The price of something and its value can be hard to determine – just look at the type of cars we drive. A low-cost Toyota may represent great value (based on price) but then again, a luxury Bentley may be just as compelling (based on performance) for those lucky enough to be able to afford one.
But when it comes to superannuation, price doesn’t always equal value.
Investment returns are speculative (as many of us learned in the global financial crisis), but fees are charged all the same. The lower the fee, the faster you can save – all things being equal.
But it is also possible to have too much of a good thing. Companies don’t always generate profits by fees charged – they can also be generated by what they don’t pay customers.
Super fees – on the way down
When AMP handed down an annual net profit of $704 million earlier this year, an analyst asked incoming managing director Craig Meller whether he was concerned about the increasing number of low-cost rival superannuation products being launched.
“You’ve got to make sure when you’re looking at comparisons you’re comparing apples with apples,” he said, pointing to the high cash allocations and low interest rates hidden behind the headline fees on some products.
Customers should be concerned about the fees they pay for financial services products, particularly super. It’s a complex product which delivers a speculative return that can only be assessed decades down the track: Just the type which allows companies to build healthy profit margins.
It became such a problem (and remains a major determinant of investment returns) that the government has decided to shift most disinterested investors into new, simplified, low-cost products called MySuper.
In fact, Treasury estimates that MySuper (and its back office-focused SuperStream reforms), which is currently being implemented, will reduce fees by about 40 per cent for the average investor, lifting their final super balance by around $40,000 or seven per cent after 37 years in the work force.
Low fees has been an argument put forward by many not-for-profit industry super funds and a major reason that many have delivered stronger performance than their commercial retail rivals. (The New Daily is backed by members of the Industry Super Funds network, including Australian Super, Cbus and Industry Super Holdings.)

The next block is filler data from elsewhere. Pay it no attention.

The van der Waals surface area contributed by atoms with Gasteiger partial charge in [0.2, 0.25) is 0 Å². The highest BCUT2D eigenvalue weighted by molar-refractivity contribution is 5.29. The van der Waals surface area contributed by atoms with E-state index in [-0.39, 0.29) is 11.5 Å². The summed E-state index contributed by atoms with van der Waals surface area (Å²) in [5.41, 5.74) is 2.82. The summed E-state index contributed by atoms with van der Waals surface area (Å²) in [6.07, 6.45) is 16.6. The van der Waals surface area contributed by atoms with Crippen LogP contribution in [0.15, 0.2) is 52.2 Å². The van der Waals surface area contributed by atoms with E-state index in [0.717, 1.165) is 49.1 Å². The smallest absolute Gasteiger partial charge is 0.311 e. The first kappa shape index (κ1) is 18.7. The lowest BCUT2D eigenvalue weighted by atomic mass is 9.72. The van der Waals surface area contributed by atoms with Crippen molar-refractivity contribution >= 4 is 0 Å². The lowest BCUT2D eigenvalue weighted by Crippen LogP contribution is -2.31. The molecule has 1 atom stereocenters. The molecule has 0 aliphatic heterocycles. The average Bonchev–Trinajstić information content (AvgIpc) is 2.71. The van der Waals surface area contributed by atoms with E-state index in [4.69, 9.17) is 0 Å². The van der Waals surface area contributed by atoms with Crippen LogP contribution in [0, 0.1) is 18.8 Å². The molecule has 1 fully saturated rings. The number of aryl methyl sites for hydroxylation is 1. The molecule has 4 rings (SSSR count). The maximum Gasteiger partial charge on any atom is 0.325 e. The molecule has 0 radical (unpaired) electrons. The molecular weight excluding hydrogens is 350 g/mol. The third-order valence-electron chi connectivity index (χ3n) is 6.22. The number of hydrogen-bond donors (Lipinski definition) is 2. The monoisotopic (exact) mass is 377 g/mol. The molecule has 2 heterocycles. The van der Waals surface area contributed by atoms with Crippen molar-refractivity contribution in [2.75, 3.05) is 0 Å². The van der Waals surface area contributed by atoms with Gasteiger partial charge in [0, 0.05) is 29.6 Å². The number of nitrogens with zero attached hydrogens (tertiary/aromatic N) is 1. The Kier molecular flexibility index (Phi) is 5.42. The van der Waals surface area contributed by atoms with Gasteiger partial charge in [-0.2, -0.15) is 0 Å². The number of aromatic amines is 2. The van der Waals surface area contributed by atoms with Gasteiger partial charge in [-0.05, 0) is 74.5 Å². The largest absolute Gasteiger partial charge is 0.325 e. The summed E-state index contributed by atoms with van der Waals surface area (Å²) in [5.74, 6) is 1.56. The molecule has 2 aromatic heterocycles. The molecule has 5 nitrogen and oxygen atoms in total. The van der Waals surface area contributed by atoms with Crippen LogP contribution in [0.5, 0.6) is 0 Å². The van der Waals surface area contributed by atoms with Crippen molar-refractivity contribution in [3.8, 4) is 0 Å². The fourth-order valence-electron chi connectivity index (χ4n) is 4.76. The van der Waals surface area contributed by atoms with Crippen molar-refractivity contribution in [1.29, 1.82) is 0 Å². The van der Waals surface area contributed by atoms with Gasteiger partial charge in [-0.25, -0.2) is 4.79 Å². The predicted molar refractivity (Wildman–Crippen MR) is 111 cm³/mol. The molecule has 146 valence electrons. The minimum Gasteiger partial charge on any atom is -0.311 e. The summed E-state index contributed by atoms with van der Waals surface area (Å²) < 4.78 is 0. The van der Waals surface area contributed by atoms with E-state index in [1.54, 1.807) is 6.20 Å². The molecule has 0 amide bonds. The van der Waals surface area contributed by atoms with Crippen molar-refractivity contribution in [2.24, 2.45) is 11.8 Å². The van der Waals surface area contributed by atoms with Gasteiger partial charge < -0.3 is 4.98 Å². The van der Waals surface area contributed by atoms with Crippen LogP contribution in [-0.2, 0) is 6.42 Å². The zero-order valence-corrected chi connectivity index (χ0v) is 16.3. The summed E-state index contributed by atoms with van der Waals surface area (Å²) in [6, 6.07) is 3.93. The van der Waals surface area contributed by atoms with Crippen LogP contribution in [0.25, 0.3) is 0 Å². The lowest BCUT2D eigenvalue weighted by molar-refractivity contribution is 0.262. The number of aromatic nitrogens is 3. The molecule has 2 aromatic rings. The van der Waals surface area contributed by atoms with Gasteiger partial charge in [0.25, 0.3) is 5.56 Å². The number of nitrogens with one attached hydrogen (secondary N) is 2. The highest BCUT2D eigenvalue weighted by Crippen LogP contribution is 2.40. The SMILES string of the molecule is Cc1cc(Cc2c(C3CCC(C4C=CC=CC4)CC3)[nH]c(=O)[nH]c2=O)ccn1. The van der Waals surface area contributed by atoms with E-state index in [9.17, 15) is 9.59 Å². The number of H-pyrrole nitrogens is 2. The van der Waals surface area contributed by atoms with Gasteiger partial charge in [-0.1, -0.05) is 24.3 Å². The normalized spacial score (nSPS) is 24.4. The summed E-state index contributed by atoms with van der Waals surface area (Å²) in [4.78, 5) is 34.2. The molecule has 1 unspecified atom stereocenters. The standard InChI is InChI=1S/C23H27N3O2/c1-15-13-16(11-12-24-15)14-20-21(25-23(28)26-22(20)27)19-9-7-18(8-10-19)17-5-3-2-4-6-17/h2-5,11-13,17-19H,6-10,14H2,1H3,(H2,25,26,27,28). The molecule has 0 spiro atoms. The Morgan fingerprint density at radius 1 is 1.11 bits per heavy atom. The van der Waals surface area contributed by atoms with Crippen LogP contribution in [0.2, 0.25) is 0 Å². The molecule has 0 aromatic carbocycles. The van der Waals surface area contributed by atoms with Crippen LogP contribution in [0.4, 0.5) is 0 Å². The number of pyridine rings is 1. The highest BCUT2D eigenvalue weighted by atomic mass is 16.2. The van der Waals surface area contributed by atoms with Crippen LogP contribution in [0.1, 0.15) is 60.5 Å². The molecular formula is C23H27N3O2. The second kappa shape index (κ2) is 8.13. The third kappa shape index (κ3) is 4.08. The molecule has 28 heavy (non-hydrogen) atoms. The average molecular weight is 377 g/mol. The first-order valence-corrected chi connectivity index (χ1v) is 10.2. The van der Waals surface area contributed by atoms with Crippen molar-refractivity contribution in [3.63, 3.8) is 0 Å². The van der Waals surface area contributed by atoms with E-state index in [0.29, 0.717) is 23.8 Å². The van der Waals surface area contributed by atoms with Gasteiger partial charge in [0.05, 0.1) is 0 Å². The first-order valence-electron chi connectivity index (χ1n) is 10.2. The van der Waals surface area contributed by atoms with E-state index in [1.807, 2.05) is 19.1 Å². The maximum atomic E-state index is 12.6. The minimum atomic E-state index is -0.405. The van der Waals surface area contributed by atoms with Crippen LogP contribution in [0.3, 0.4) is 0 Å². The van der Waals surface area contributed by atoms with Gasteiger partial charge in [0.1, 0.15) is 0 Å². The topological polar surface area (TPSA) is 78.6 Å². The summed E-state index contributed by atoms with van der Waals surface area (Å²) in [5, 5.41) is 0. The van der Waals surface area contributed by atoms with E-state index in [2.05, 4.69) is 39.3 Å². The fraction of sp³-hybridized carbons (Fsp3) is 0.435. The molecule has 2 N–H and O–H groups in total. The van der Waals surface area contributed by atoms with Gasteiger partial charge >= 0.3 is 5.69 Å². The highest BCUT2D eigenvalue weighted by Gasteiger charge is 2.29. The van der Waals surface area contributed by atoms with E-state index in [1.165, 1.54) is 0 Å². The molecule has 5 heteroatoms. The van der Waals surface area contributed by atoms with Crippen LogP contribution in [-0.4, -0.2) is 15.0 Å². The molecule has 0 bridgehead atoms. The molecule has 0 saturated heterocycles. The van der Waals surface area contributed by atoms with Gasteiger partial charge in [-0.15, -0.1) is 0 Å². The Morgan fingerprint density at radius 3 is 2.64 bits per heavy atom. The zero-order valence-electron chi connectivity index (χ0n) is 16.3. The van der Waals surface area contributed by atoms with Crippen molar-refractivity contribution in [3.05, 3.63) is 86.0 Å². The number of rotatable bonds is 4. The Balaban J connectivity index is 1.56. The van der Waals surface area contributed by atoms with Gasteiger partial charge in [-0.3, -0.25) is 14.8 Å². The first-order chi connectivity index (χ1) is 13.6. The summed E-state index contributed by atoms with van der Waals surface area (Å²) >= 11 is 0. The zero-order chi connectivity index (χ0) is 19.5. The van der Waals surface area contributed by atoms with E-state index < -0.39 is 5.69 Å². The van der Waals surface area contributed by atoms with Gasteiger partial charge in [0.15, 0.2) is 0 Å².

But it is also possible to have too much of a good thing. Profits aren’t always generated by fees charged – they can also be generated by what isn’t being paid to customers, as pointed out by AMP’s Craig Meller.
There’s no such thing as a free lunch
The most aggressive player here is ING Direct. Its Living Super product was launched last September and offers investors the first balanced investment option with no admin, contribution or management fees. It is almost certainly a loss-leader aimed at boosting the use of related ING Direct banking products.
Some of the Living Super costs are met by a cheaper asset allocation: a 50:50 split between growth-producing shares and cash. This is a lower amount than a typical balanced fund which has between 60-76 per cent in growth assets, according to research house SuperRatings’ definition.
By holding less of its assets in growth assets, investors can expect a lower return over the long-term (although potentially with less volatility). Nonetheless, the fund still aims to outperform the annual rate of inflation by 2.5 per cent before fees and taxes (a target it raised from 1.5 per cent at July 1) over the medium term.
A mandatory cash hub (which must hold at least $500 or 1 per cent of the account balance up to $10,000) is currently paying an interest rate of 2.15 per cent compared to the cash option’s 3.25 per cent. ING manages all of the cash funds, which helps fund the home loans it sells other customers (and produces a profit because, like all banks, it lends money at a higher rate than it pays depositors).
This is not to say the product is bad. But some investment tenements, while clichéd, still hold true: There is no such thing as a free lunch.
Life cycle funds: A good idea that comes at a price
A similar issue occurs in several recently-launched “life cycle” (or “life stage”) funds, which automatically shift an investor’s super to more conservative assets, such as cash, as they approach retirement. It is a worthwhile concept: an investor in their 20s has decades of employment to overcome a sharp share market downturn, whereas an investor in their 60s approaching retirement can have their life savings wiped out.
However, life cycle investment fees often remain constant, even when an investor’s portfolio is shifted predominantly to lower-cost assets such as cash and fixed interest.
For example, BT’s Super For Life charges a young investor (born in the 2000s) an investment fee of 0.50 per cent fee (and an admin fee of 0.45 per cent and $5 per month) while an older investor (born in the 1940s) is charged the same fee.
The older investor is paying more, despite the fact that almost two-thirds of his or her portfolio is being managed in low-cost cash and fixed interest (compared to the younger investor’s portfolio predominantly invested in shares with minimal cash and fixed interest). Similarly structured products have been launched by Colonial First State, ANZ and Sunsuper.
Simplicity is an important component of MySuper products, but the regulator has still allowed life cycle products to charge up to four different fees according to Rice Warner chief executive Michael Rice.
An investor needs to weigh up whether the convenience of being automatically shifted to a more conservative asset allocation is worth the extra expense or whether to just make the shift themselves when the time is right.
Brendan Swift is a journalist who has been writing about superannuation and financial services for a decade.